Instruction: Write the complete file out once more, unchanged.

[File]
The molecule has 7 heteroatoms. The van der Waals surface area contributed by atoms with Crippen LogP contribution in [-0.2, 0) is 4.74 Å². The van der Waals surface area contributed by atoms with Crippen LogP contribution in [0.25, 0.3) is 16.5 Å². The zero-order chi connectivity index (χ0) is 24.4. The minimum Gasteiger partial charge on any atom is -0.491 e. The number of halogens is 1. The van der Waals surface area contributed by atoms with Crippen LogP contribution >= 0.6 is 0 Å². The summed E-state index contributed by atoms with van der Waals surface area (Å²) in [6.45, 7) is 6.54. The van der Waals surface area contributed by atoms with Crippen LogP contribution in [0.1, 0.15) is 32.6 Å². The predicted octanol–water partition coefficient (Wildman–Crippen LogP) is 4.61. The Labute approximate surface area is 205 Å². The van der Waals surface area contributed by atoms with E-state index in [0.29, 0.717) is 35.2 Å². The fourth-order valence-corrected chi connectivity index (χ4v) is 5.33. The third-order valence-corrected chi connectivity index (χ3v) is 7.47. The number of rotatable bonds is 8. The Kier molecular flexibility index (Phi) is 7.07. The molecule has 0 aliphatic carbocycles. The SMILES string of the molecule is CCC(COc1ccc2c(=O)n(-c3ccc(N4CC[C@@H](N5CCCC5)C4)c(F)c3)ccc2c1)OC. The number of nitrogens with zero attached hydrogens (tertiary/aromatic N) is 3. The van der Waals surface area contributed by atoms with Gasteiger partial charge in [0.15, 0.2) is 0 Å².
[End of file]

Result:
The molecule has 7 heteroatoms. The van der Waals surface area contributed by atoms with Crippen LogP contribution in [-0.2, 0) is 4.74 Å². The van der Waals surface area contributed by atoms with Crippen LogP contribution in [0.25, 0.3) is 16.5 Å². The zero-order chi connectivity index (χ0) is 24.4. The minimum Gasteiger partial charge on any atom is -0.491 e. The number of halogens is 1. The van der Waals surface area contributed by atoms with Crippen LogP contribution >= 0.6 is 0 Å². The summed E-state index contributed by atoms with van der Waals surface area (Å²) in [6.45, 7) is 6.54. The van der Waals surface area contributed by atoms with Crippen LogP contribution in [0.1, 0.15) is 32.6 Å². The predicted octanol–water partition coefficient (Wildman–Crippen LogP) is 4.61. The Labute approximate surface area is 205 Å². The van der Waals surface area contributed by atoms with E-state index in [0.29, 0.717) is 35.2 Å². The fourth-order valence-corrected chi connectivity index (χ4v) is 5.33. The third-order valence-corrected chi connectivity index (χ3v) is 7.47. The number of rotatable bonds is 8. The Kier molecular flexibility index (Phi) is 7.07. The molecule has 0 aliphatic carbocycles. The SMILES string of the molecule is CCC(COc1ccc2c(=O)n(-c3ccc(N4CC[C@@H](N5CCCC5)C4)c(F)c3)ccc2c1)OC. The number of nitrogens with zero attached hydrogens (tertiary/aromatic N) is 3. The van der Waals surface area contributed by atoms with Gasteiger partial charge in [0.15, 0.2) is 0 Å².